Tuesday, June 21, 2016
This Sunday (Father’s Day), I turned 30 and while I don’t think I felt too much angst about turning 30, it certainly gave me pause about closing out my twenties and what lies in store in this next decade. My parents came into town, and Saturday night I had a little party with them, my husband, and my closest friends from graduate school. I couldn’t help but think of Julie Powell in one of my favorite movies, Julie and Julia. While we had pizza and cupcakes instead of lobster thermidor, we were marking time in the same way. Just like Julie Powell was midway through cooking her way through Julia Child’s Mastering the Art of French Cooking, I was with my friends and family midway through my dissertation. I think I love that movie so much because both Julia Child and Julie Powell have such big ambitions, but so often also had to sweat it out through the difficult changes of writing a book, writing a blog, learning to cook, speak French, etc. They both did it with loving husbands by their sides, just like I’m doing (and I also have great parents who have been cheering for me since I was in diapers). And while they often despaired and were met with great criticism, they emerged triumphant in both their personal and professional goals.
And so as part of a new age bracket and sights set on defending in Spring 2017 (less than 10 months away!), it’s time to get medieval. As much as the dissertation is an individual project, it would be impossible to do it in isolation. I’ve been fortunate enough to be part of a writing group with some of my peers, and I’ve also been writing regularly with some other classmates. I think it’s really important to surround yourselves with people who won’t just encourage you, but challenge you to push harder. My best friend is a dermatologist, and was the top of her med school class, and has just worked her butt off throughout her entire career. My best friend in graduate school earned graduated with distinction, which is really hard to do, and I’ve constantly sought her advice and just tried to model my work ethic after hers.
I was listening to an interview with Lauren Fleshman (one of the country’s best 5k runners) and she said to think about it as not slaying demons, but dragons, and as a medievalist, I really liked that idea. The challenges that are ahead with writing and defending the dissertation are not insurmountable, nor are they bad. The demons are more of an internal struggle – trying to slay the doubt that comes with a challenging project.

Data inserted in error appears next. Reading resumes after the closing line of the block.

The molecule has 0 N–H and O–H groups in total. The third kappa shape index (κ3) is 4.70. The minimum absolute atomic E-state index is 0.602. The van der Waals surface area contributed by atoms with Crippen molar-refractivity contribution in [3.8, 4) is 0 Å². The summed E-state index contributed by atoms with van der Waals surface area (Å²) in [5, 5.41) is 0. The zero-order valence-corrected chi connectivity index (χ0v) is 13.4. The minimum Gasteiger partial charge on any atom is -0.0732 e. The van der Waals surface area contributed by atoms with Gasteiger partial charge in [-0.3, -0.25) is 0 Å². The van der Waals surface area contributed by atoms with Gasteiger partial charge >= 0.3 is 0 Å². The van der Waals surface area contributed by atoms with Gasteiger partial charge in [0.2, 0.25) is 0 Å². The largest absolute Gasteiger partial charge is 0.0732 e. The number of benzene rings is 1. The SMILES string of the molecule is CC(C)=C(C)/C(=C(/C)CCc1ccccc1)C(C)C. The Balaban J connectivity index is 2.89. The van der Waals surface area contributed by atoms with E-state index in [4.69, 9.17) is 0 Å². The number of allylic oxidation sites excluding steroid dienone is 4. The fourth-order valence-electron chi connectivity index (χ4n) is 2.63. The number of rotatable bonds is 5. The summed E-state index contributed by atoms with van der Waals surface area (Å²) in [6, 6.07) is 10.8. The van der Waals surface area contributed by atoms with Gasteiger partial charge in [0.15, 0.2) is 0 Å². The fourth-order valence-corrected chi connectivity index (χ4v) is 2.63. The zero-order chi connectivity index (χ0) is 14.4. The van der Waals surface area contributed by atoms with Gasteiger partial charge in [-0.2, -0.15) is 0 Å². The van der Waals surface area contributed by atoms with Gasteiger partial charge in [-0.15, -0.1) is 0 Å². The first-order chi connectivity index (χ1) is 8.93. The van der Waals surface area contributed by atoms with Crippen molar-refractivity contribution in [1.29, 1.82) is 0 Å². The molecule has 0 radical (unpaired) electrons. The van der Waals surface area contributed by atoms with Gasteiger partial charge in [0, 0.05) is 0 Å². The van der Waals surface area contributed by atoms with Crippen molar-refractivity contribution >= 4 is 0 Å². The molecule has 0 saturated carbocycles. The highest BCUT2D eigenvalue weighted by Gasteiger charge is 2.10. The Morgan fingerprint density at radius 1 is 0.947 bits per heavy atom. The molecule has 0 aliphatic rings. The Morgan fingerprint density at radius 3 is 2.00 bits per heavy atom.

I managed to slay one dragon this spring. After some tough feedback on a chapter I worked on last summer, I spent the spring semester revising this chapter and submitted it in May, hoping that the revisions were substantial enough to satisfy my advisor. For the past few weeks, I’ve checked my e-mail regularly (fanatically is more like it), hoping for a response and an indication that things were moving in the right direction. Today, I received the following response, It's a big improvement over the earlier draft I read….(specific feedback about content and structure)… In any event, I think the chapter has now taken good form. Now all it needs is a bit of prose polishing.
Victory! I nearly burst into tears with relief. I was sitting with one of my writing partners when it happened, and it was so wonderful to share it with him, because he can totally understand the trepidation and apprehension that comes with writing and revising.
There are hurdles along the way to the finish, and there is still much work to be done, but it is possible to slay dragons and conquer the castle!
Thursday, June 2, 2016
So, as I said in the last post, I had done 2 back-to-back races, which I really enjoyed. Racing is one of my favorite parts of running: the pageantry, competing, being with other people, really pushing myself – it’s awesome.
My mom, who has been racing up a storm, running several awesome 2:05 half marathons this past year (and she is in the grand-master category), sent me a link about the inaugural 19k Right to Run race in Seneca Falls, home of the 1848 Women’s Convention and the future home of the Women’s Hall of Fame, with honoree Kathrine Switzer, who is an actual pioneer of women’s running and the champion of getting women into running. In case you didn’t know, 19k is about 11.8 miles and was to honor the 19th amendment, which gave women the right to vote.
It was the day before Mother’s Day, and so was the perfect reason to go home to spend Mother’s Day weekend with my mom and do a great race together. This was going to be my third race in three weeks, but I also thought that after 2 5ks, a longer rac, would be a different test of endurance. Also, it had been pouring in DC for several weeks (breaking a record), and a race in sunny Western NY (who would think Rochester would have the better weather?!) sounded great!
|My mom, Kathrine Switzer, and me before the race|